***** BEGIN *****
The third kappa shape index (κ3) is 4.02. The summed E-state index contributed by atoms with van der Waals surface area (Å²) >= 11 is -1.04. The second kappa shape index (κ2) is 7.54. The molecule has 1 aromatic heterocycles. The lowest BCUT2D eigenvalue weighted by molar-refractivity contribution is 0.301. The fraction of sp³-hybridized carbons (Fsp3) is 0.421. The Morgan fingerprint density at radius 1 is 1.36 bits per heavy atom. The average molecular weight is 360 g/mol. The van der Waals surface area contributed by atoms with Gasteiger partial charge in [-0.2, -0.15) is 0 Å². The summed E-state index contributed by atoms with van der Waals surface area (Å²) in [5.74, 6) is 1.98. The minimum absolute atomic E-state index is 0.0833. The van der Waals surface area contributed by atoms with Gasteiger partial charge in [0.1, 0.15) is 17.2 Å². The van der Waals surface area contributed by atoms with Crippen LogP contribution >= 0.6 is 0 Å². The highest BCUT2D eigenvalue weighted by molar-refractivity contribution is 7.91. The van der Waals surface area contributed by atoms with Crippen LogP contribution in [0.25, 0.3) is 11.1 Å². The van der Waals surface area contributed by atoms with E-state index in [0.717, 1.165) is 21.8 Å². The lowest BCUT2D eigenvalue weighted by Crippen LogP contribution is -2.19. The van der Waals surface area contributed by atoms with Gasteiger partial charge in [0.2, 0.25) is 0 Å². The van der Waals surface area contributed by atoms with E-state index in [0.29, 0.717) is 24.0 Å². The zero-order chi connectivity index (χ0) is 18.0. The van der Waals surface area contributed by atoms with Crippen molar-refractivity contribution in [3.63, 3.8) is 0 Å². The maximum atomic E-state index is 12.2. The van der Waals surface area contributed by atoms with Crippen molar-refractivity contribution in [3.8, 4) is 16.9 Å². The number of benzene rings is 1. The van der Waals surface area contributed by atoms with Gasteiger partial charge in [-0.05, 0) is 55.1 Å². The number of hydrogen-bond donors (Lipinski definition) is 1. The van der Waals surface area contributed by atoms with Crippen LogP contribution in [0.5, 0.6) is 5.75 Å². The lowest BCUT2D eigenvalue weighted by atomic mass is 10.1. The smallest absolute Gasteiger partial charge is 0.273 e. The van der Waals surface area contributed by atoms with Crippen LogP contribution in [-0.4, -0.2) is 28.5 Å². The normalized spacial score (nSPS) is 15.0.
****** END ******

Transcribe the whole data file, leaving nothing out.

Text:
The third kappa shape index (κ3) is 4.02. The summed E-state index contributed by atoms with van der Waals surface area (Å²) >= 11 is -1.04. The second kappa shape index (κ2) is 7.54. The molecule has 1 aromatic heterocycles. The lowest BCUT2D eigenvalue weighted by molar-refractivity contribution is 0.301. The fraction of sp³-hybridized carbons (Fsp3) is 0.421. The Morgan fingerprint density at radius 1 is 1.36 bits per heavy atom. The average molecular weight is 360 g/mol. The van der Waals surface area contributed by atoms with Gasteiger partial charge in [-0.2, -0.15) is 0 Å². The summed E-state index contributed by atoms with van der Waals surface area (Å²) in [5.74, 6) is 1.98. The minimum absolute atomic E-state index is 0.0833. The van der Waals surface area contributed by atoms with Gasteiger partial charge in [0.1, 0.15) is 17.2 Å². The van der Waals surface area contributed by atoms with Crippen LogP contribution >= 0.6 is 0 Å². The highest BCUT2D eigenvalue weighted by molar-refractivity contribution is 7.91. The van der Waals surface area contributed by atoms with Crippen LogP contribution in [0.25, 0.3) is 11.1 Å². The van der Waals surface area contributed by atoms with E-state index in [0.717, 1.165) is 21.8 Å². The lowest BCUT2D eigenvalue weighted by Crippen LogP contribution is -2.19. The van der Waals surface area contributed by atoms with Gasteiger partial charge in [0.2, 0.25) is 0 Å². The van der Waals surface area contributed by atoms with E-state index in [0.29, 0.717) is 24.0 Å². The zero-order chi connectivity index (χ0) is 18.0. The van der Waals surface area contributed by atoms with Crippen molar-refractivity contribution in [3.63, 3.8) is 0 Å². The maximum atomic E-state index is 12.2. The van der Waals surface area contributed by atoms with Crippen molar-refractivity contribution in [3.8, 4) is 16.9 Å². The number of benzene rings is 1. The van der Waals surface area contributed by atoms with Gasteiger partial charge in [-0.05, 0) is 55.1 Å². The number of hydrogen-bond donors (Lipinski definition) is 1. The van der Waals surface area contributed by atoms with Crippen LogP contribution in [0.5, 0.6) is 5.75 Å². The lowest BCUT2D eigenvalue weighted by atomic mass is 10.1. The smallest absolute Gasteiger partial charge is 0.273 e. The van der Waals surface area contributed by atoms with Crippen LogP contribution in [-0.4, -0.2) is 28.5 Å². The normalized spacial score (nSPS) is 15.0.